Friday, July 9, 2010

Tightening Our Belts

Over the last six months, I've been trying to get back into shape. Pastoring is a sedentary vocation, and by the end of last year I had managed to amass some pretty considerable mass. At five nine point five and one-seventy, I wasn't technically obese. I was only on the very cusp of being overweight.

But the weight I had was all nearly entirely fat. I still had the stick-like legs I've always had, but muscle tone was barely discernable. I'd fallen out of the habit of regular and intense exercise, through a combination of my own inertia and the stressors of life and church. I wasn't doing or feeling well.

To my dismay, I found I couldn't even really run if I wanted to, which would not have served me well in the event of a zombie outbreak. Sure, I could have out-lumbered the old-school George Romero zombies, but anything faster than that would have been problematic.

My body was still a temple, sure, but that temple now involved several sprawling additions shoddily built by incompetent contractors.

I remembered my pastor friend Bruce, who let weight lead to depression which brought on more weight in a spiral that eventually killed him.

So for half a year, I've been slowly but surely whittling away at myself. I started at two workouts weekly, and then ramped that up to one day on, one day off. I've been ratcheting back on the carbs, meaning the pretzels and the chips and the beer, and replacing them with water, fruit, or protein shakes. It hasn't always been easy, particularly the beer. Sigh. It's hard kicking yourself out of a pattern of life.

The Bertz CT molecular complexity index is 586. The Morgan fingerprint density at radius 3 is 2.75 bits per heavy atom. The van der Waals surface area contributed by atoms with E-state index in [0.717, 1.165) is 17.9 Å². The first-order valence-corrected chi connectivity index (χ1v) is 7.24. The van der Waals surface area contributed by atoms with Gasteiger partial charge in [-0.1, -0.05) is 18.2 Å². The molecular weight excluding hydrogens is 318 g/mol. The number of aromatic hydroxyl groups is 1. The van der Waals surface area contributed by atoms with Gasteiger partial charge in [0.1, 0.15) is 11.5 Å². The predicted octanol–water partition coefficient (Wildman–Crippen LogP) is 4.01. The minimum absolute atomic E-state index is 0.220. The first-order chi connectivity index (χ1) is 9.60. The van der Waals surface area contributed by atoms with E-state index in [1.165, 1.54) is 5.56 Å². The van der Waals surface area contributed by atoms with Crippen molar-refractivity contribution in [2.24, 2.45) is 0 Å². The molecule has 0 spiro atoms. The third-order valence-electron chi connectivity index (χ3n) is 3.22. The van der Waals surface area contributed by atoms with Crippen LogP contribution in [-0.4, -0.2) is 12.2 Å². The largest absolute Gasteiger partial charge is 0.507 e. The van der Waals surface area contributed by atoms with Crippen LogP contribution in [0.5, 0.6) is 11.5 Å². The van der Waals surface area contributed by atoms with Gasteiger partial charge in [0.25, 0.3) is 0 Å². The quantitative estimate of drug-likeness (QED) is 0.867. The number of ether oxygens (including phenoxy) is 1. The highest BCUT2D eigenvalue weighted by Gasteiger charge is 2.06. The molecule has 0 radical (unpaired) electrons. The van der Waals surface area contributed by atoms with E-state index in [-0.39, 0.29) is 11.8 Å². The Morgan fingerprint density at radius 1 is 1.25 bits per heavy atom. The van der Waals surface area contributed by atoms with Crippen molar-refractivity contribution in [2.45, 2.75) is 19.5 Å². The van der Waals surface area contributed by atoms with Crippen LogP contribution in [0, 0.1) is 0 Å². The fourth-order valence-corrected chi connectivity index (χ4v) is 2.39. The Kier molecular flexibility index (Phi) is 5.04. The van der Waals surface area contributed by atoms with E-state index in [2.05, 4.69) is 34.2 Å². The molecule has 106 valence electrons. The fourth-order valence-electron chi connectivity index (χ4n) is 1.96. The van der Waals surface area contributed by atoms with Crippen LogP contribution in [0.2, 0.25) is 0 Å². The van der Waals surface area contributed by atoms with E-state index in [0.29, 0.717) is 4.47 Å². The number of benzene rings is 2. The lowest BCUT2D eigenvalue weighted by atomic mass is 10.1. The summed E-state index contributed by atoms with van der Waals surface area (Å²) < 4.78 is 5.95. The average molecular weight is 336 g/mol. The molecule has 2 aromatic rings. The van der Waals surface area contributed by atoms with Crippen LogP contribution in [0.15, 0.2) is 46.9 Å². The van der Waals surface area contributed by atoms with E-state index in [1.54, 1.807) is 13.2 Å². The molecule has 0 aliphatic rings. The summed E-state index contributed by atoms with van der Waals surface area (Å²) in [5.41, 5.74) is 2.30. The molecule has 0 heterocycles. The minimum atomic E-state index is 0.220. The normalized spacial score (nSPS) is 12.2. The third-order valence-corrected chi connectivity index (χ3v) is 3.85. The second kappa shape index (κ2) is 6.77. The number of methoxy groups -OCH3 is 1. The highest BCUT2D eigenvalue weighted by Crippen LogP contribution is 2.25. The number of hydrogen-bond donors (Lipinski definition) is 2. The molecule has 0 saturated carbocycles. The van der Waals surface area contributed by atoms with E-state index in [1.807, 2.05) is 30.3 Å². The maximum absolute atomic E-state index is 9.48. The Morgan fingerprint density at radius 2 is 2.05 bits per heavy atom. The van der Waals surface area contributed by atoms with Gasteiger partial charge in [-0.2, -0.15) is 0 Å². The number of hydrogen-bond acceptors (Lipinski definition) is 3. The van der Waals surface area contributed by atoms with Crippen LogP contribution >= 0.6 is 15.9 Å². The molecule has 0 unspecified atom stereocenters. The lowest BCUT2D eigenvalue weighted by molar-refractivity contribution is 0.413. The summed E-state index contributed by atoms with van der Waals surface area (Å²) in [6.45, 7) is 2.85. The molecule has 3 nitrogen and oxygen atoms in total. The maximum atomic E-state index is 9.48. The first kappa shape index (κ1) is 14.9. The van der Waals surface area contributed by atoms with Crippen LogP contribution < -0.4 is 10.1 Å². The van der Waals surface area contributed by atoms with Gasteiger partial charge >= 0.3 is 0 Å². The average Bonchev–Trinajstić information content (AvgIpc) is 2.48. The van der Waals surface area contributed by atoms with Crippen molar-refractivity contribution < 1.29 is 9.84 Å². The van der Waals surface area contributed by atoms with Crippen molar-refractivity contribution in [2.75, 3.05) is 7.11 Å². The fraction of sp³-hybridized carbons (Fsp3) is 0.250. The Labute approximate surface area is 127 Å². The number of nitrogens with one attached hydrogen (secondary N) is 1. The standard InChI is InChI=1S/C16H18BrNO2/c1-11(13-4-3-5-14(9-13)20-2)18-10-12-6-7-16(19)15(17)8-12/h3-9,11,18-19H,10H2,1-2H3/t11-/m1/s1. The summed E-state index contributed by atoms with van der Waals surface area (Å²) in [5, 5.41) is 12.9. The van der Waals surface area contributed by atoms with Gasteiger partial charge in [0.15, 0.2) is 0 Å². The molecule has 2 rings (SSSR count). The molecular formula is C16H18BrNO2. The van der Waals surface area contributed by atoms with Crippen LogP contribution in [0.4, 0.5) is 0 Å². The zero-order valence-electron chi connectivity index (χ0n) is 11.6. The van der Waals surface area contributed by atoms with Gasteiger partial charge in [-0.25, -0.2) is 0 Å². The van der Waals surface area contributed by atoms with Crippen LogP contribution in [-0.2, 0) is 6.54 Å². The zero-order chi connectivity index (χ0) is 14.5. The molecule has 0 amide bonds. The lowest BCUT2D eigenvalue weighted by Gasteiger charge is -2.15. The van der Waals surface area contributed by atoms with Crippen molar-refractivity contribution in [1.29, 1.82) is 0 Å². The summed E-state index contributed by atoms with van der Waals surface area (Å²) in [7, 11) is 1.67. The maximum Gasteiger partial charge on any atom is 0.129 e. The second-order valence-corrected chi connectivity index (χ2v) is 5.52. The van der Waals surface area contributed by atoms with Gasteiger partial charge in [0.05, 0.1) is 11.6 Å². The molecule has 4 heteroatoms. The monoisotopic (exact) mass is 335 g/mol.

But I feel better. Not only am I thirteen pounds lighter and now only two pounds from my goal weight, I'm also considerably stronger. Measured in what I can curl or press, I'm nearly twice as strong as I was at the perigee of my flaccidity. It has required effort. If I am going to continue to be leaner and stronger, that effort will need to be sustained. Permanently changing your pattern of life is the only way out of obesity and weakness and decline.

For the life of me, I can't figure out why America can't get this through our collective heads. Yeah, we're the Fattest Nation In the World (tm), but I'm here not thinking about our individual corpulence. Instead, it's our collective overconsumption of material goods, coupled with our willingness to go deep into debt to sustain that pattern of consumption.

As our current stimulus driven "recovery" sputters, and our jobless rate stays high, there is talk in DC of yet another temporary stimulus. Let's borrow more, say the pols, because it's all about jobs and getting back into our previous pattern of growth. "We can't cut back now," say they. "Americans need jobs! Now is not the time for financial austerity!" This is politically expedient, sure. If you're pouring borrowed money into your district, you're much more likely to get elected.

But it is also, in the long run, going to destroy us. There will never be a right time. Never. Not ever. In order to create the consumption pattern that existed before the market meltdown in 2008 and 2009, we financially overextended. It was false prosperity. It was fat. Relying on temporary stimulus after temporary stimulus to "jump-start" the economy reminds me of the person struggling with their weight who bounces from fad diet to fad diet, making no headway. We're popping pills and drinking Super Big Gulps full of diet Coke while snarfing down whole bags of Doritos.

Unless we change your whole pattern of life, eating right and exercising more, things ain't never gonna change in our Body Politic. At least, right up until that last massive coronary.